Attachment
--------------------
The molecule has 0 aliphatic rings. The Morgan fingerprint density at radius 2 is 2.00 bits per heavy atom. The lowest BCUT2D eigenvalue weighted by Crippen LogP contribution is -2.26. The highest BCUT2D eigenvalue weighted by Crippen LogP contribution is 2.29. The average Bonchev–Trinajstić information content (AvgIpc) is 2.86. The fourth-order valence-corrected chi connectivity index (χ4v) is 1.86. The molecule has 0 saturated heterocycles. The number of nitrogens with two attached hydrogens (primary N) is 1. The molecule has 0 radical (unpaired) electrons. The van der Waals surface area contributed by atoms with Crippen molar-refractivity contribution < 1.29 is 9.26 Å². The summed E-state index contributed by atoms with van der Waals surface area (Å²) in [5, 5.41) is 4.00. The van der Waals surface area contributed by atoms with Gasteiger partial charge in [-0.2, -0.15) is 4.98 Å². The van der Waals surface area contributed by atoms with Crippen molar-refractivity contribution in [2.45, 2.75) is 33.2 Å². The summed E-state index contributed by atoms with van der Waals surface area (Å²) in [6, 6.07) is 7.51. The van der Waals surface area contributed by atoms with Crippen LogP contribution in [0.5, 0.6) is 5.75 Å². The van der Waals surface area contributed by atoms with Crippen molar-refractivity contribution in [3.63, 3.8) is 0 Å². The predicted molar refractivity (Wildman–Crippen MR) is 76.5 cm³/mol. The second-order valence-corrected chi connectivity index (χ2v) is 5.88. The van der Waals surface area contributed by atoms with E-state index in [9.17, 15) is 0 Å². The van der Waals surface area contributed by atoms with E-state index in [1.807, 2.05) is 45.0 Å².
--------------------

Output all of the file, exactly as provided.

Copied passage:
The molecule has 0 aliphatic rings. The Morgan fingerprint density at radius 2 is 2.00 bits per heavy atom. The lowest BCUT2D eigenvalue weighted by Crippen LogP contribution is -2.26. The highest BCUT2D eigenvalue weighted by Crippen LogP contribution is 2.29. The average Bonchev–Trinajstić information content (AvgIpc) is 2.86. The fourth-order valence-corrected chi connectivity index (χ4v) is 1.86. The molecule has 0 saturated heterocycles. The number of nitrogens with two attached hydrogens (primary N) is 1. The molecule has 0 radical (unpaired) electrons. The van der Waals surface area contributed by atoms with Crippen molar-refractivity contribution < 1.29 is 9.26 Å². The summed E-state index contributed by atoms with van der Waals surface area (Å²) in [5, 5.41) is 4.00. The van der Waals surface area contributed by atoms with Gasteiger partial charge in [-0.2, -0.15) is 4.98 Å². The van der Waals surface area contributed by atoms with Crippen molar-refractivity contribution in [2.45, 2.75) is 33.2 Å². The summed E-state index contributed by atoms with van der Waals surface area (Å²) in [6, 6.07) is 7.51. The van der Waals surface area contributed by atoms with Crippen LogP contribution in [0.5, 0.6) is 5.75 Å². The van der Waals surface area contributed by atoms with Crippen molar-refractivity contribution in [3.63, 3.8) is 0 Å². The predicted molar refractivity (Wildman–Crippen MR) is 76.5 cm³/mol. The second-order valence-corrected chi connectivity index (χ2v) is 5.88. The van der Waals surface area contributed by atoms with E-state index in [9.17, 15) is 0 Å². The van der Waals surface area contributed by atoms with E-state index in [1.807, 2.05) is 45.0 Å².